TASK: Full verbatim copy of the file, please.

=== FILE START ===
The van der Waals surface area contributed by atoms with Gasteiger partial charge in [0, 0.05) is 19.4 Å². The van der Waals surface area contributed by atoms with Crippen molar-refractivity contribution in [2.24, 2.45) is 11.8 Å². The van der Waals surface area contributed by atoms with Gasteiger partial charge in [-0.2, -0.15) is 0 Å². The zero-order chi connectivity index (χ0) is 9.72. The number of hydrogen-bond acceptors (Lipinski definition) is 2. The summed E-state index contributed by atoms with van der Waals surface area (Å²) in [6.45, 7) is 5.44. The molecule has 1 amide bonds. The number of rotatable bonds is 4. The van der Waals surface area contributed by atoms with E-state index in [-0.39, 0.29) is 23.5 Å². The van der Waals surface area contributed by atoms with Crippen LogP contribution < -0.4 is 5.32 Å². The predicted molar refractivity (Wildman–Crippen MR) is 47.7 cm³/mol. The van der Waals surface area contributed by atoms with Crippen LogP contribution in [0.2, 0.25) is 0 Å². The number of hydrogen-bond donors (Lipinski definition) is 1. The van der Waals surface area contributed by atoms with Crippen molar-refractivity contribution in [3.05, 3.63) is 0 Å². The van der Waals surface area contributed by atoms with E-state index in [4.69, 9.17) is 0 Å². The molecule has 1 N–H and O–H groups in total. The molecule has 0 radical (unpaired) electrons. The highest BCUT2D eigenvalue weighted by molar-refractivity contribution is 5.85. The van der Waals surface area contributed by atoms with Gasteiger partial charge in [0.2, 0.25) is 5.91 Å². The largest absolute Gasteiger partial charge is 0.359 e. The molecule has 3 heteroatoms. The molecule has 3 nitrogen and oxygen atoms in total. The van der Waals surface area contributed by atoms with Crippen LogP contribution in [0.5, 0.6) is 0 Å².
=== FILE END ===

The van der Waals surface area contributed by atoms with Gasteiger partial charge in [0, 0.05) is 19.4 Å². The van der Waals surface area contributed by atoms with Crippen molar-refractivity contribution in [2.24, 2.45) is 11.8 Å². The van der Waals surface area contributed by atoms with Gasteiger partial charge in [-0.2, -0.15) is 0 Å². The zero-order chi connectivity index (χ0) is 9.72. The number of hydrogen-bond acceptors (Lipinski definition) is 2. The summed E-state index contributed by atoms with van der Waals surface area (Å²) in [6.45, 7) is 5.44. The molecule has 1 amide bonds. The number of rotatable bonds is 4. The van der Waals surface area contributed by atoms with E-state index in [-0.39, 0.29) is 23.5 Å². The van der Waals surface area contributed by atoms with Crippen LogP contribution < -0.4 is 5.32 Å². The predicted molar refractivity (Wildman–Crippen MR) is 47.7 cm³/mol. The van der Waals surface area contributed by atoms with Crippen LogP contribution in [0.2, 0.25) is 0 Å². The number of hydrogen-bond donors (Lipinski definition) is 1. The van der Waals surface area contributed by atoms with Crippen molar-refractivity contribution in [3.05, 3.63) is 0 Å². The van der Waals surface area contributed by atoms with E-state index in [4.69, 9.17) is 0 Å². The molecule has 1 N–H and O–H groups in total. The molecule has 0 radical (unpaired) electrons. The highest BCUT2D eigenvalue weighted by molar-refractivity contribution is 5.85. The van der Waals surface area contributed by atoms with Gasteiger partial charge in [0.2, 0.25) is 5.91 Å². The largest absolute Gasteiger partial charge is 0.359 e. The molecule has 3 heteroatoms. The molecule has 3 nitrogen and oxygen atoms in total. The van der Waals surface area contributed by atoms with Crippen LogP contribution in [0.5, 0.6) is 0 Å².